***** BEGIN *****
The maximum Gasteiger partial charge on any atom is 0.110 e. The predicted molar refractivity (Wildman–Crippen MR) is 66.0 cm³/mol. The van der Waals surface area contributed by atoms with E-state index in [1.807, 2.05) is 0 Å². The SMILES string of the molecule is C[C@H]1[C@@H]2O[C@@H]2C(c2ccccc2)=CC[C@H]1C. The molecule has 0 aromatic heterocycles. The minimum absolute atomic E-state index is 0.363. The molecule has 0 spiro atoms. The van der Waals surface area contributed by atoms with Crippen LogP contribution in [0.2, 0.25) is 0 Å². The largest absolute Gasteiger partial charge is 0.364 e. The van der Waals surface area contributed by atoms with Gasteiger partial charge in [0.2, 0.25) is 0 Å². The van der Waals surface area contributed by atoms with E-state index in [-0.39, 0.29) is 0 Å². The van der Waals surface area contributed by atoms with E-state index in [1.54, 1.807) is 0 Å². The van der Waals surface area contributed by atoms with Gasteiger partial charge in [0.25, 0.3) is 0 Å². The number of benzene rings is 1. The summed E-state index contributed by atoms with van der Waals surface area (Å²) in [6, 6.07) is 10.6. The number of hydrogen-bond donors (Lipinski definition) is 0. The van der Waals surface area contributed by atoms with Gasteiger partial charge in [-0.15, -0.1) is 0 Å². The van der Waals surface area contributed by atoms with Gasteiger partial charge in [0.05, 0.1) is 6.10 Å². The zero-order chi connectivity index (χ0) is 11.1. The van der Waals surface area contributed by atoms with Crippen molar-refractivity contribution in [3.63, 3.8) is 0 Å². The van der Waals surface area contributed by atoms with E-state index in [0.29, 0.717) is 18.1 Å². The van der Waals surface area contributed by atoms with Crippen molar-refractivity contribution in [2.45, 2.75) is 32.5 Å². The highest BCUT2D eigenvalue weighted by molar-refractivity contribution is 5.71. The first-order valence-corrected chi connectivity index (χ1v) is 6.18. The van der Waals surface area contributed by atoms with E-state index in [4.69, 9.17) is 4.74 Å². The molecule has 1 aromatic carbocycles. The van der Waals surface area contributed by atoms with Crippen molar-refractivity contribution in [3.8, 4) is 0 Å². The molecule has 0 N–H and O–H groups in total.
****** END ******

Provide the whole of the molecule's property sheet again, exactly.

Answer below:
The maximum Gasteiger partial charge on any atom is 0.110 e. The predicted molar refractivity (Wildman–Crippen MR) is 66.0 cm³/mol. The van der Waals surface area contributed by atoms with E-state index in [1.807, 2.05) is 0 Å². The SMILES string of the molecule is C[C@H]1[C@@H]2O[C@@H]2C(c2ccccc2)=CC[C@H]1C. The molecule has 0 aromatic heterocycles. The minimum absolute atomic E-state index is 0.363. The molecule has 0 spiro atoms. The van der Waals surface area contributed by atoms with Crippen LogP contribution in [0.2, 0.25) is 0 Å². The largest absolute Gasteiger partial charge is 0.364 e. The van der Waals surface area contributed by atoms with Gasteiger partial charge in [0.2, 0.25) is 0 Å². The van der Waals surface area contributed by atoms with E-state index in [-0.39, 0.29) is 0 Å². The van der Waals surface area contributed by atoms with E-state index in [1.54, 1.807) is 0 Å². The van der Waals surface area contributed by atoms with Gasteiger partial charge in [0.25, 0.3) is 0 Å². The number of benzene rings is 1. The summed E-state index contributed by atoms with van der Waals surface area (Å²) in [6, 6.07) is 10.6. The number of hydrogen-bond donors (Lipinski definition) is 0. The van der Waals surface area contributed by atoms with Gasteiger partial charge in [-0.15, -0.1) is 0 Å². The van der Waals surface area contributed by atoms with Gasteiger partial charge in [0.05, 0.1) is 6.10 Å². The zero-order chi connectivity index (χ0) is 11.1. The van der Waals surface area contributed by atoms with Crippen molar-refractivity contribution in [3.63, 3.8) is 0 Å². The van der Waals surface area contributed by atoms with E-state index in [0.29, 0.717) is 18.1 Å². The van der Waals surface area contributed by atoms with Crippen molar-refractivity contribution in [2.45, 2.75) is 32.5 Å². The highest BCUT2D eigenvalue weighted by molar-refractivity contribution is 5.71. The first-order valence-corrected chi connectivity index (χ1v) is 6.18. The van der Waals surface area contributed by atoms with E-state index in [4.69, 9.17) is 4.74 Å². The molecule has 1 aromatic carbocycles. The van der Waals surface area contributed by atoms with Crippen molar-refractivity contribution in [3.8, 4) is 0 Å². The molecule has 0 N–H and O–H groups in total.